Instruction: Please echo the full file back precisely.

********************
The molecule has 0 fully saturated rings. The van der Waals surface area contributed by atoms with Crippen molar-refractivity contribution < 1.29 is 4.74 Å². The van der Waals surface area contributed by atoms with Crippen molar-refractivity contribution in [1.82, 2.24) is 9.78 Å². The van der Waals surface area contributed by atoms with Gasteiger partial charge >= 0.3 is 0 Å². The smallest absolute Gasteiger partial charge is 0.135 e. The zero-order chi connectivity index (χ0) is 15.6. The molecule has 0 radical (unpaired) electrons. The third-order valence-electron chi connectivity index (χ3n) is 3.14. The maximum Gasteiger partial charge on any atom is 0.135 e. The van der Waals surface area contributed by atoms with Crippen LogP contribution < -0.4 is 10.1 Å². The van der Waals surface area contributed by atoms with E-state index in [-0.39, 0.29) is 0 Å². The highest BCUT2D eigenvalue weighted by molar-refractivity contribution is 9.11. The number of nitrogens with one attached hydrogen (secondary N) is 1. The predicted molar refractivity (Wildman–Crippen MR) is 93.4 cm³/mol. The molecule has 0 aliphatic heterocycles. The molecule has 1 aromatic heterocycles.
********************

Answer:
The molecule has 0 fully saturated rings. The van der Waals surface area contributed by atoms with Crippen molar-refractivity contribution < 1.29 is 4.74 Å². The van der Waals surface area contributed by atoms with Crippen molar-refractivity contribution in [1.82, 2.24) is 9.78 Å². The van der Waals surface area contributed by atoms with Gasteiger partial charge >= 0.3 is 0 Å². The smallest absolute Gasteiger partial charge is 0.135 e. The zero-order chi connectivity index (χ0) is 15.6. The molecule has 0 radical (unpaired) electrons. The third-order valence-electron chi connectivity index (χ3n) is 3.14. The maximum Gasteiger partial charge on any atom is 0.135 e. The van der Waals surface area contributed by atoms with Crippen LogP contribution < -0.4 is 10.1 Å². The van der Waals surface area contributed by atoms with E-state index in [-0.39, 0.29) is 0 Å². The highest BCUT2D eigenvalue weighted by molar-refractivity contribution is 9.11. The number of nitrogens with one attached hydrogen (secondary N) is 1. The predicted molar refractivity (Wildman–Crippen MR) is 93.4 cm³/mol. The molecule has 0 aliphatic heterocycles. The molecule has 1 aromatic heterocycles.